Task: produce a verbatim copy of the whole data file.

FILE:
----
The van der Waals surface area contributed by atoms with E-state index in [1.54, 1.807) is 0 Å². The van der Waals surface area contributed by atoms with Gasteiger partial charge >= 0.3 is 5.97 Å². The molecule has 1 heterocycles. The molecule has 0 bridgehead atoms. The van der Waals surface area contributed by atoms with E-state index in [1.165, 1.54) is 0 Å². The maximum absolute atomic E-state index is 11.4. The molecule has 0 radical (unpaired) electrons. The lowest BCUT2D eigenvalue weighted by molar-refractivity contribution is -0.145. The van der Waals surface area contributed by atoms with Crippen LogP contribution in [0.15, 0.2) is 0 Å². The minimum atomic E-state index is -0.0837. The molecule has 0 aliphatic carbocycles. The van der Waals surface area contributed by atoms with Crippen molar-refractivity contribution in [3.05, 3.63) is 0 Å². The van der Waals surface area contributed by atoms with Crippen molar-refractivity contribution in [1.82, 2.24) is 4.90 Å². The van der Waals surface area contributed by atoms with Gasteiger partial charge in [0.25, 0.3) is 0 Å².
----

The van der Waals surface area contributed by atoms with E-state index in [1.54, 1.807) is 0 Å². The van der Waals surface area contributed by atoms with Gasteiger partial charge >= 0.3 is 5.97 Å². The molecule has 1 heterocycles. The molecule has 0 bridgehead atoms. The van der Waals surface area contributed by atoms with E-state index in [1.165, 1.54) is 0 Å². The maximum absolute atomic E-state index is 11.4. The molecule has 0 radical (unpaired) electrons. The lowest BCUT2D eigenvalue weighted by molar-refractivity contribution is -0.145. The van der Waals surface area contributed by atoms with Crippen LogP contribution in [0.15, 0.2) is 0 Å². The minimum atomic E-state index is -0.0837. The molecule has 0 aliphatic carbocycles. The van der Waals surface area contributed by atoms with Crippen molar-refractivity contribution in [3.05, 3.63) is 0 Å². The van der Waals surface area contributed by atoms with Crippen molar-refractivity contribution in [1.82, 2.24) is 4.90 Å². The van der Waals surface area contributed by atoms with Gasteiger partial charge in [0.25, 0.3) is 0 Å².